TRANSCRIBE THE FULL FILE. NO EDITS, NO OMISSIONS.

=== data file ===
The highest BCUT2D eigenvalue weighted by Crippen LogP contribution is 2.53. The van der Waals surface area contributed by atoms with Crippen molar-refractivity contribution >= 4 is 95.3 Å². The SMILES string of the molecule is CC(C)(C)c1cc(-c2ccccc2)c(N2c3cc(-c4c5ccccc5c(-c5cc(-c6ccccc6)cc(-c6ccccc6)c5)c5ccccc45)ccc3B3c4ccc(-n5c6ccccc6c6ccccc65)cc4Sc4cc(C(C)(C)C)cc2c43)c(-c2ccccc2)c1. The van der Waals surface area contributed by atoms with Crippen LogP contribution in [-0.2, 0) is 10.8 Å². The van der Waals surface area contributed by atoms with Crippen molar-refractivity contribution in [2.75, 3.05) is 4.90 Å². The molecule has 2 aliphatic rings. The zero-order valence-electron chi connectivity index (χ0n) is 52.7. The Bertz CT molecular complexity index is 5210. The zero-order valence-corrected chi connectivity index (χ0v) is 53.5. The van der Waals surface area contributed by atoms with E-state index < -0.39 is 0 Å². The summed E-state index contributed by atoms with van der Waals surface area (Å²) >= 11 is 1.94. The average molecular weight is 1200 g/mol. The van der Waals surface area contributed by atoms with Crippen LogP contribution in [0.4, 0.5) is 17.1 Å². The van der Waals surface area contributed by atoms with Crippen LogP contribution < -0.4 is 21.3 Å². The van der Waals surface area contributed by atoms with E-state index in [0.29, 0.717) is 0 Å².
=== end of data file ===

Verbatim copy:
The highest BCUT2D eigenvalue weighted by Crippen LogP contribution is 2.53. The van der Waals surface area contributed by atoms with Crippen molar-refractivity contribution >= 4 is 95.3 Å². The SMILES string of the molecule is CC(C)(C)c1cc(-c2ccccc2)c(N2c3cc(-c4c5ccccc5c(-c5cc(-c6ccccc6)cc(-c6ccccc6)c5)c5ccccc45)ccc3B3c4ccc(-n5c6ccccc6c6ccccc65)cc4Sc4cc(C(C)(C)C)cc2c43)c(-c2ccccc2)c1. The van der Waals surface area contributed by atoms with Crippen LogP contribution in [-0.2, 0) is 10.8 Å². The van der Waals surface area contributed by atoms with Crippen molar-refractivity contribution in [2.75, 3.05) is 4.90 Å². The molecule has 2 aliphatic rings. The zero-order valence-electron chi connectivity index (χ0n) is 52.7. The Bertz CT molecular complexity index is 5210. The zero-order valence-corrected chi connectivity index (χ0v) is 53.5. The van der Waals surface area contributed by atoms with E-state index < -0.39 is 0 Å². The summed E-state index contributed by atoms with van der Waals surface area (Å²) >= 11 is 1.94. The average molecular weight is 1200 g/mol. The van der Waals surface area contributed by atoms with Crippen LogP contribution in [0.4, 0.5) is 17.1 Å². The van der Waals surface area contributed by atoms with Crippen LogP contribution < -0.4 is 21.3 Å². The van der Waals surface area contributed by atoms with E-state index in [0.29, 0.717) is 0 Å².